An article in the prestigious journal Nature has raised serious concerns about the scientific basis behind DNA testing to predict the likelihood of disease occurrence as well as concerns regarding conflicts of interest. They state that most genetic tests for health are based on small studies where the accuracy and ability to predict health outcomes has not been validated. Owners are likely to come across the results via breeders and/or vets, neither of whom are unlikely to possess detailed knowledge about the limitations of such tests. This can not only lead to owners being misled, but to dogs undergoing invasive and unnecessary testing and even being euthanised on the basis of the results.

As with human DNA testing, researchers look for mutations on “candidate genes” that might lead to future genetically-linked health problems. However, just possessing a mutation is not guarantee that disease will develop: this has only been found to be the case in 2% of human candidate gene studies. In human genetics, collaboration between industry, academia, doctors and patients has resulted in a more detailed and nuanced assessment of the effect of candidate genes. No such collaboration exists, or is likely to in the near future, where canine health is concerned.

There is also plenty of scope for conflict of interest and little or no regulation with a predicted explosion in the availability of relatively cheap testing for dog owners.
The authors of the study are calling for:

  • The establishment of common standards in testing methodology and the reporting of test results
  • The establishment of guidelines drawn up by interested parties and which may form the basis for legislation
  • Comprehensive sharing of anonymised data
  • Recruitment of dedicated expertise to manage and analyse data
  • The development of a cadre of professional genetic counsellors to provide support and advice to owners following genetic tests with potential for affiliation with counterparts in human genetic counselling at leading academic medical centres.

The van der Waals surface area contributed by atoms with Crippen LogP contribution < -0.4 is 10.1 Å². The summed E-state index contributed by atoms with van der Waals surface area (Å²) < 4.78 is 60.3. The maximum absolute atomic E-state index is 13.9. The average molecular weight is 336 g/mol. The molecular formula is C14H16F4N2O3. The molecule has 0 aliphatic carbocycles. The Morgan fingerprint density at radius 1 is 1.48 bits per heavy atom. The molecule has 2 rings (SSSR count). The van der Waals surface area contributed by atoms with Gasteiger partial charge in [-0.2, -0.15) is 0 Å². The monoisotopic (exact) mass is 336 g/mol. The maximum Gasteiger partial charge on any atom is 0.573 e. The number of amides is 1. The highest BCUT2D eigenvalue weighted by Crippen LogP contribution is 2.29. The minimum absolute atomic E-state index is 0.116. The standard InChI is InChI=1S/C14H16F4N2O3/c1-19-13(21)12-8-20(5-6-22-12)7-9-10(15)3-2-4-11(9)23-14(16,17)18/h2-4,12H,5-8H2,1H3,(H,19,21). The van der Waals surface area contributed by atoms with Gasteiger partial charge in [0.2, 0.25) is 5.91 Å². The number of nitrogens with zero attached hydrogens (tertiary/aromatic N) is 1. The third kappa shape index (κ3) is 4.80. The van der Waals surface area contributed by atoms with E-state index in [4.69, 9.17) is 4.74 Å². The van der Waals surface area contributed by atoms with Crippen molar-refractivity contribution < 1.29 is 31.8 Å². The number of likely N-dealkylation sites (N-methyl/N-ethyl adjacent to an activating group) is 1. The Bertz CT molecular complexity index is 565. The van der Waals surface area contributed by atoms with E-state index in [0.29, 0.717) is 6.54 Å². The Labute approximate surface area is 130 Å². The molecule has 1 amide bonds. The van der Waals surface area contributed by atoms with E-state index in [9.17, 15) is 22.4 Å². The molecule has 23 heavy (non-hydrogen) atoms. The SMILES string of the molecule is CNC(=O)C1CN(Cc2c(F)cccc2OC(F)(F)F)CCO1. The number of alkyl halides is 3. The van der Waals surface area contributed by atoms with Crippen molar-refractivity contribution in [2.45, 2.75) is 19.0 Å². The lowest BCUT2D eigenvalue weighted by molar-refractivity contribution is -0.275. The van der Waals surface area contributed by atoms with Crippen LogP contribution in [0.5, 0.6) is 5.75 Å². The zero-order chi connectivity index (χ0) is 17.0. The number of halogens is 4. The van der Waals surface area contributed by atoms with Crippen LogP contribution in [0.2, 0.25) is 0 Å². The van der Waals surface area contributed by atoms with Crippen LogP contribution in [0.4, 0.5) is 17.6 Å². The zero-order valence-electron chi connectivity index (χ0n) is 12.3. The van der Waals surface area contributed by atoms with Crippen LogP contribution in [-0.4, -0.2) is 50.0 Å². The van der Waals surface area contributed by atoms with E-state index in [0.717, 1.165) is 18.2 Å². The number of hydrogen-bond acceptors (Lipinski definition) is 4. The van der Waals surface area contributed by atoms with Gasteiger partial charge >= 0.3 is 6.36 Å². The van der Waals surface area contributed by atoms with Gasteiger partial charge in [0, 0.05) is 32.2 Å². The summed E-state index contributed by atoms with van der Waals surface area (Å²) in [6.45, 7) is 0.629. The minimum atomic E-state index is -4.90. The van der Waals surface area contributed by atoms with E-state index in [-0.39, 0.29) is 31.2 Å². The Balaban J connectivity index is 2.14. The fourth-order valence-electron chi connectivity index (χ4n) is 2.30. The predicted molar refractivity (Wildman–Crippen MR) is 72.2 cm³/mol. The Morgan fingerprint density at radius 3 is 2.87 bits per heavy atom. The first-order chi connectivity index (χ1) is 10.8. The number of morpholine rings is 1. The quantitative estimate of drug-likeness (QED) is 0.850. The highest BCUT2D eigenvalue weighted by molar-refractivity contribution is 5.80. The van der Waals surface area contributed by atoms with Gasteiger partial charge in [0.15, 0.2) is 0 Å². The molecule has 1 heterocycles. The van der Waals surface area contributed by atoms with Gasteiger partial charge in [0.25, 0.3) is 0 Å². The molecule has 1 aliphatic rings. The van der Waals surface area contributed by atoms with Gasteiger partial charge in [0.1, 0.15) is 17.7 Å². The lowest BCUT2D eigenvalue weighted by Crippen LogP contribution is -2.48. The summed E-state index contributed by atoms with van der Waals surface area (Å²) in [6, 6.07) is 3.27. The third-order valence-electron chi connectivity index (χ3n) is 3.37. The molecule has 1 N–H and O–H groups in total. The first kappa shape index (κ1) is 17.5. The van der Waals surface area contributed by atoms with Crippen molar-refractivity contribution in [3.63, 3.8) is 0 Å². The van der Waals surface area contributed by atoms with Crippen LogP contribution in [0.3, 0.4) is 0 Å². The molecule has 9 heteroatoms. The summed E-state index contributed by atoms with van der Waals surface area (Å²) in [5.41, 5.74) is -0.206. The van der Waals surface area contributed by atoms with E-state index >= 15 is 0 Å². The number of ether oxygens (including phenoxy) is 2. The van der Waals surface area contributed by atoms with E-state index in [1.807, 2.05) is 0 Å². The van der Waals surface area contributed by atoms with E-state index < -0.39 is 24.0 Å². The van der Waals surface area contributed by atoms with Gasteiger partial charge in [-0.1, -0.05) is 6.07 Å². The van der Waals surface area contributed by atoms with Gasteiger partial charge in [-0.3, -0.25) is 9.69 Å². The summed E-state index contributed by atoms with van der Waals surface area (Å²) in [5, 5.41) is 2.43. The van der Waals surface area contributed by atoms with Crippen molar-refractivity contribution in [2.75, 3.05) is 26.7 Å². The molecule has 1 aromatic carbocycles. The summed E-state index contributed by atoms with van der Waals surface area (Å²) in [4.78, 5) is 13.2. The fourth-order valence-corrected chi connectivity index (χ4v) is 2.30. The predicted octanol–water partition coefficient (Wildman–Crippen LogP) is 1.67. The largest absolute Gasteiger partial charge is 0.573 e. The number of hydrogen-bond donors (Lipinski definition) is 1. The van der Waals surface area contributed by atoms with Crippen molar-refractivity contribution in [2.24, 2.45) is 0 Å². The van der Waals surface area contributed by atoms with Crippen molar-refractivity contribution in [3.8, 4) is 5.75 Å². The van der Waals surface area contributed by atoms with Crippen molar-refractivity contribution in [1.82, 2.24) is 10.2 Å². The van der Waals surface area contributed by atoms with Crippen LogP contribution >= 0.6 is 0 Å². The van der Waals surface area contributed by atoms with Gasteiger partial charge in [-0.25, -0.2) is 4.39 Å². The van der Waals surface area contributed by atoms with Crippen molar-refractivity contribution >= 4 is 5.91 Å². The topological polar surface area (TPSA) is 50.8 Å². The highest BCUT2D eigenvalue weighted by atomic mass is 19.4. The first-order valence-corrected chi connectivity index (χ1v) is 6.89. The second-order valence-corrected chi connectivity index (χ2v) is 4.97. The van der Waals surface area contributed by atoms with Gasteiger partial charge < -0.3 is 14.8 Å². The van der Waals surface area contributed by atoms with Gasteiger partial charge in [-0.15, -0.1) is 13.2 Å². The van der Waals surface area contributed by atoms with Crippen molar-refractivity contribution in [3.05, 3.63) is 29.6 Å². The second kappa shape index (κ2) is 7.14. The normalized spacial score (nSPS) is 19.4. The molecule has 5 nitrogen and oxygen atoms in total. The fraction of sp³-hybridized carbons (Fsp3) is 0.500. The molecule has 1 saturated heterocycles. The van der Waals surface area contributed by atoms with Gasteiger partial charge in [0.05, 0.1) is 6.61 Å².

Genetic testing is a vital tool for improving dog health and it would be a tragedy for dogs if commercial incentives and incomplete knowledge were to lead to it being generally discredited because it has been falsely presented. We have seen the damage being wreaked from the false information spread about vaccination. It should serve as a warning.

Against the Grain

There has been an explosion in the availability of grain-free canine diets, not to mention the increasing popularity of meat-based raw diets which accompany the belief that dogs are “natural” meat eaters and little changed from their supposed carnivorous wolf ancestors. Unlike cats, even wolves are not obligate carnivores and eat a varied diet including the grain and grasses in the stomachs of their prey as well as berries.

It bears repeating yet again then, that the domestic dog is not descended from any living wolf but from a mega-fauna wolf that is now extinct. In the initial process of self-domestication, rapidly accelerated when man began to intervene, the dog adapted to new environments and became something utterly unique.

Whole-genome re-sequencing of dogs and wolves has identified 3.8 million genetic variants and 36 genomic regions that are thought to represent targets for selection during dog domestication. Ten of the genes play key roles in starch digestion and fat metabolism which show also that dogs changed as they became domesticated. Mutations in key genes enabled increased starch digestion in dogs relative to wolves, indicating that the early ancestors of modern dogs thrived on an omnivorous diet rich in starch relative to the largely carnivorous diet of wolves. This was a crucial step in
domestication because early dogs probably both scavenged from and lived with man, either way sharing a diet that included starch-based nutrients.